Cap HELP loans to protect students from unsustainable fee increases

Tuesday 23 September 2014

The large waved Swinburne signage of the Advanced Manufacturing and Design Centre building in Hawthorn which faces East down Burwood Road.

Swinburne University of Technology has urged the Australian government to reconsider aspects of its current higher education package as part of a submission to the Senate Committee inquiring into proposed changes to higher education. 

In its submission, Swinburne has further advanced earlier calls by Vice-Chancellor Professor Linda Kristjanson to moderate likely fee increases for students by placing a 'soft cap' on lending under the Higher Education Loan Program.

The government’s decision to remove all maximum HELP borrowing limits removes one of the few levers that the Commonwealth has to exert downward pressure on price, both for Commonwealth supported places and full fee places.

Swinburne’s proposal would limit the amount a student can borrow each year towards fees in Commonwealth-subsidised course. It would also mean that providers offering degrees priced above the maximum HELP loan limit would be required to justify any additional costs to their students.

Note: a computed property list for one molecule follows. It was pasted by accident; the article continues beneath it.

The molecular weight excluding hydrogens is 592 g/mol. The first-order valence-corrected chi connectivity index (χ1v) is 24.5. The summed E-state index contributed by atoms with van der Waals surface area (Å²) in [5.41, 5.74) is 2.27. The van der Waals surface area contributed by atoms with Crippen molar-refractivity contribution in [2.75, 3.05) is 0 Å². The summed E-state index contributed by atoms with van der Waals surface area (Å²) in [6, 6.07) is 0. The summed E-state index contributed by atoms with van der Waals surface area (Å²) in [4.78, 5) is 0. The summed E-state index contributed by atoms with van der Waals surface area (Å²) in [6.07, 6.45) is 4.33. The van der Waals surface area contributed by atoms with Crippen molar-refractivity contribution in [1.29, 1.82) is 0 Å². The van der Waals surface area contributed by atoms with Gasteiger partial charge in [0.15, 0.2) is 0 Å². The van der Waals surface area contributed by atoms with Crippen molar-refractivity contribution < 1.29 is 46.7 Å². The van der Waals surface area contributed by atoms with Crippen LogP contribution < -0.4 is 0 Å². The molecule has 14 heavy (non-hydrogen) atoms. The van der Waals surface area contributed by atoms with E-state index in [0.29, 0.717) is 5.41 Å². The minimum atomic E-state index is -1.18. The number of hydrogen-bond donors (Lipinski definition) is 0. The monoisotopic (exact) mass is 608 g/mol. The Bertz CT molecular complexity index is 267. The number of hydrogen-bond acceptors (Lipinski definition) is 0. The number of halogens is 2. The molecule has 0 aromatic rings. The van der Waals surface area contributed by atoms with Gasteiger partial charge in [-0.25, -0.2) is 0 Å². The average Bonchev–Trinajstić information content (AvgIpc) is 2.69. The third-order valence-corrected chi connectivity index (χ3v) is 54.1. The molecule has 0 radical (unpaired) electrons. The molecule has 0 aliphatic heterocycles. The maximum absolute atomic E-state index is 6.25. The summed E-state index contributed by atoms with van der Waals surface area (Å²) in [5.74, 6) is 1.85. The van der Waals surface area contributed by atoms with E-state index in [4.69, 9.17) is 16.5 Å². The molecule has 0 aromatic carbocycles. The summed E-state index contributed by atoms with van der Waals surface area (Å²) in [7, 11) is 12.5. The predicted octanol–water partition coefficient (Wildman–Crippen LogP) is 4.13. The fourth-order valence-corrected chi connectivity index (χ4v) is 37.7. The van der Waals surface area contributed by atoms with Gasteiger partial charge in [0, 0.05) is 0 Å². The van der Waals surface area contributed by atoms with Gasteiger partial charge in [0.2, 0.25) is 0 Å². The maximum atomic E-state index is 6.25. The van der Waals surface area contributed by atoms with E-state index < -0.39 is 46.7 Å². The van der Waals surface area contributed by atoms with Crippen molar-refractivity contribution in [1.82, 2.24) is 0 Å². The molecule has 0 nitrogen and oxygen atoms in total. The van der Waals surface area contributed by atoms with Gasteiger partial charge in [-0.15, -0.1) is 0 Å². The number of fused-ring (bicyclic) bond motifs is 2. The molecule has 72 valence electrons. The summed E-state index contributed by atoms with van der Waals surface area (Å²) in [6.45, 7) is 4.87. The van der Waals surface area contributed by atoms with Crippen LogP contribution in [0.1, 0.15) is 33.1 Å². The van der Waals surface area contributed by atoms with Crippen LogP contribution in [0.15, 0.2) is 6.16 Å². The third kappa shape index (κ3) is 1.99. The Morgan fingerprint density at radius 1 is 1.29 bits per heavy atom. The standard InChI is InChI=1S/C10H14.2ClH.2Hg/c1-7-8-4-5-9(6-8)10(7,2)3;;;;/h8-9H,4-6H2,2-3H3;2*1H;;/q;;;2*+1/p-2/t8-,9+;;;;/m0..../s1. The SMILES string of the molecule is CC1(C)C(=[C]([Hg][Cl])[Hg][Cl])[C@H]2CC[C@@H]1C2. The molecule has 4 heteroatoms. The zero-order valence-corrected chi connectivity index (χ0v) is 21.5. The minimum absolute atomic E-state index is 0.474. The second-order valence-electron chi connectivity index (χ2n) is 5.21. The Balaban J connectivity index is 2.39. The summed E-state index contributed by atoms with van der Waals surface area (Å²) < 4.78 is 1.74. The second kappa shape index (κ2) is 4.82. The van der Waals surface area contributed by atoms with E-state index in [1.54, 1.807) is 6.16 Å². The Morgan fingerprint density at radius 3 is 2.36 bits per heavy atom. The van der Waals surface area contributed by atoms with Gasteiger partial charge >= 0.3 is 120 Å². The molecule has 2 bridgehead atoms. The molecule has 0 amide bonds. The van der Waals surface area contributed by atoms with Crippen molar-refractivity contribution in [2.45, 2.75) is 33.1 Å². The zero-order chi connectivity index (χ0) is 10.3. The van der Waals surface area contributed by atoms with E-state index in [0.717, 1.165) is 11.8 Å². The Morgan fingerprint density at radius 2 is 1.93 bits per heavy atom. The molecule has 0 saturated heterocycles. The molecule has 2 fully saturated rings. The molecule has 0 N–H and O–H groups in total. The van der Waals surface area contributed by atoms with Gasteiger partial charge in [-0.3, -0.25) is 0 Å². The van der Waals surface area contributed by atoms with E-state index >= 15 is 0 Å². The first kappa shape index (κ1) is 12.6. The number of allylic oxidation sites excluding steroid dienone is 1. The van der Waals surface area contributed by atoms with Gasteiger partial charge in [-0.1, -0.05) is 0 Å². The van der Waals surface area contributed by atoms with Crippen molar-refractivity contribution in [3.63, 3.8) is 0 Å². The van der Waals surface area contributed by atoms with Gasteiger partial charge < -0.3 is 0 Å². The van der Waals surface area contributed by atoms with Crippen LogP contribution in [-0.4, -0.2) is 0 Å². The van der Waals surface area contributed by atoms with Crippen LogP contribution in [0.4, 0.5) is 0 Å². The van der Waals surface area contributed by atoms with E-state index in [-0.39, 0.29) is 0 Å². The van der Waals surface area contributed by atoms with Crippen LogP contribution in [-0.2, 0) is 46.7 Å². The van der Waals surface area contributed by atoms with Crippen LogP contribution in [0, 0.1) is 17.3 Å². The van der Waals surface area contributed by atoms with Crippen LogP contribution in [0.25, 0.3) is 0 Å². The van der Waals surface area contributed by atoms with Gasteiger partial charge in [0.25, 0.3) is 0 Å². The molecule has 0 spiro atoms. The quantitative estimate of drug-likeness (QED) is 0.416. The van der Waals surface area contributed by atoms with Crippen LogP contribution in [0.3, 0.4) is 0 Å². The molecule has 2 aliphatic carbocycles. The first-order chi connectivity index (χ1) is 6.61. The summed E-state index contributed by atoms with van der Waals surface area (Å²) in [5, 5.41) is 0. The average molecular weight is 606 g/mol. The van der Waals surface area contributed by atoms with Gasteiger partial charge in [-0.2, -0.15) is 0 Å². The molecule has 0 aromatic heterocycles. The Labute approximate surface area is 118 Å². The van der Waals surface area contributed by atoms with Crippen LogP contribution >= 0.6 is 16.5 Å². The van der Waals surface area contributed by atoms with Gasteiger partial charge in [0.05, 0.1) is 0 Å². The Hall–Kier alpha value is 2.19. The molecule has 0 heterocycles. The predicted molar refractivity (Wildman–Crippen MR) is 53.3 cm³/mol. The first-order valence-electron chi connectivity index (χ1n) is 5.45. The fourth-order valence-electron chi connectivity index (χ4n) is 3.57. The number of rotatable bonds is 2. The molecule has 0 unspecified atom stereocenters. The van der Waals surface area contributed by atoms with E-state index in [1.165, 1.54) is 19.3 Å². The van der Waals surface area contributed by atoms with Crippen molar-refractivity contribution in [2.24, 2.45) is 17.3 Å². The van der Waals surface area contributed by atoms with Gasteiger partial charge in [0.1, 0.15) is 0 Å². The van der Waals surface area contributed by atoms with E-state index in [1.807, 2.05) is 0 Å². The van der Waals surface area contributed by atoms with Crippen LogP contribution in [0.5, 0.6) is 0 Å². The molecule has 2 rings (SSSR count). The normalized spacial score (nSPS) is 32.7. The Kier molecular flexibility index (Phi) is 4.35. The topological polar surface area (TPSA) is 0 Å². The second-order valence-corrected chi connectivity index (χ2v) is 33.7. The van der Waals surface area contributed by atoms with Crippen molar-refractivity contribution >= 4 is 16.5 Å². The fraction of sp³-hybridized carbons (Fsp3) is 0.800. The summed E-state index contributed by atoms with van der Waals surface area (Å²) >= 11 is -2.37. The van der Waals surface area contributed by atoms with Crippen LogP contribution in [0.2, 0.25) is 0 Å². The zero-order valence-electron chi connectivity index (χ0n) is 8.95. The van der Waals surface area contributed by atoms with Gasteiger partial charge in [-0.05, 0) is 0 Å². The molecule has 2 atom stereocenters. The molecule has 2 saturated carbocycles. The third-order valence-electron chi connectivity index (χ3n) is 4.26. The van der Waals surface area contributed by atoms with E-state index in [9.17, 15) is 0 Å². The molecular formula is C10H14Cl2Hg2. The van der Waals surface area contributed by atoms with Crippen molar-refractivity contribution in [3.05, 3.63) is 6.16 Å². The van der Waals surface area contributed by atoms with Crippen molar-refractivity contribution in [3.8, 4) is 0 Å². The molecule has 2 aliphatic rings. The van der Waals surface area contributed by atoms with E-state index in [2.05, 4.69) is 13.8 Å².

The submission argues a 'soft cap' on HELP lending is consistent with the Government’s objective to allow universities to set fees in accordance with market demand whilst also ensuring that borrowing under the HELP scheme is sustainable.

The submission, based on Swinburne’s direct experience of market-based deregulation in Victoria, also argues that any changes to higher education policy should be rolled out in stages rather than rapidly introducing more than 13 major policy changes by 1 January 2016.

Swinburne has also called on the Commonwealth to:

  • provide additional funding to the Tertiary Education Quality and Standards Agency to ensure that it is equipped to effectively regulate the competitive higher education market which the bill establishes;
  • design the new Commonwealth Scholarship Scheme to allow national pooling of funds and a simple model of distribution to eligible providers based on the number of low-SES students enrolled at each institution
  • consider the introduction of a national tuition assurance scheme for domestic students modelled on the scheme already in place to protect international students.

View a copy of Swinburne’s submission.